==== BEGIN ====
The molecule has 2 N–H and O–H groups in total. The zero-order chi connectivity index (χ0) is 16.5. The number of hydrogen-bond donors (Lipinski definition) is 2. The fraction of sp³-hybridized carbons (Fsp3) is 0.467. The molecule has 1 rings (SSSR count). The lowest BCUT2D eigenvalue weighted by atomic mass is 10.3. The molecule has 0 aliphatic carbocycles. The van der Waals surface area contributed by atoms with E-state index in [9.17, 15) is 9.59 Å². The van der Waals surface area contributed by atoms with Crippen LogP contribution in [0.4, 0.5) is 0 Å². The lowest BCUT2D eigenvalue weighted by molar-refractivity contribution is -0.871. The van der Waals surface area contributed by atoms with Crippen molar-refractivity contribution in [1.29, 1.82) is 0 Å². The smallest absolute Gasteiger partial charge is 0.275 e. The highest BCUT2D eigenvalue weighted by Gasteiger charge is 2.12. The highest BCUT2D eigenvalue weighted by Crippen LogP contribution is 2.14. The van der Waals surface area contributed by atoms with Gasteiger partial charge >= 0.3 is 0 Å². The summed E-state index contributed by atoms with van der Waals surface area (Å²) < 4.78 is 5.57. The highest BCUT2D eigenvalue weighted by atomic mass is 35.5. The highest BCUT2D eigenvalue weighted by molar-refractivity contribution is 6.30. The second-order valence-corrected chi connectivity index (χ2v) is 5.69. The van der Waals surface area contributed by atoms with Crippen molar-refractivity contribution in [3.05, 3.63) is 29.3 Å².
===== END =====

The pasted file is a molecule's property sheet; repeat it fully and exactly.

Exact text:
The molecule has 2 N–H and O–H groups in total. The zero-order chi connectivity index (χ0) is 16.5. The number of hydrogen-bond donors (Lipinski definition) is 2. The fraction of sp³-hybridized carbons (Fsp3) is 0.467. The molecule has 1 rings (SSSR count). The lowest BCUT2D eigenvalue weighted by atomic mass is 10.3. The molecule has 0 aliphatic carbocycles. The van der Waals surface area contributed by atoms with E-state index in [9.17, 15) is 9.59 Å². The van der Waals surface area contributed by atoms with Crippen LogP contribution in [0.4, 0.5) is 0 Å². The lowest BCUT2D eigenvalue weighted by molar-refractivity contribution is -0.871. The van der Waals surface area contributed by atoms with Crippen molar-refractivity contribution in [1.29, 1.82) is 0 Å². The smallest absolute Gasteiger partial charge is 0.275 e. The highest BCUT2D eigenvalue weighted by Gasteiger charge is 2.12. The highest BCUT2D eigenvalue weighted by Crippen LogP contribution is 2.14. The van der Waals surface area contributed by atoms with Gasteiger partial charge >= 0.3 is 0 Å². The summed E-state index contributed by atoms with van der Waals surface area (Å²) < 4.78 is 5.57. The highest BCUT2D eigenvalue weighted by atomic mass is 35.5. The highest BCUT2D eigenvalue weighted by molar-refractivity contribution is 6.30. The second-order valence-corrected chi connectivity index (χ2v) is 5.69. The van der Waals surface area contributed by atoms with Crippen molar-refractivity contribution in [3.05, 3.63) is 29.3 Å².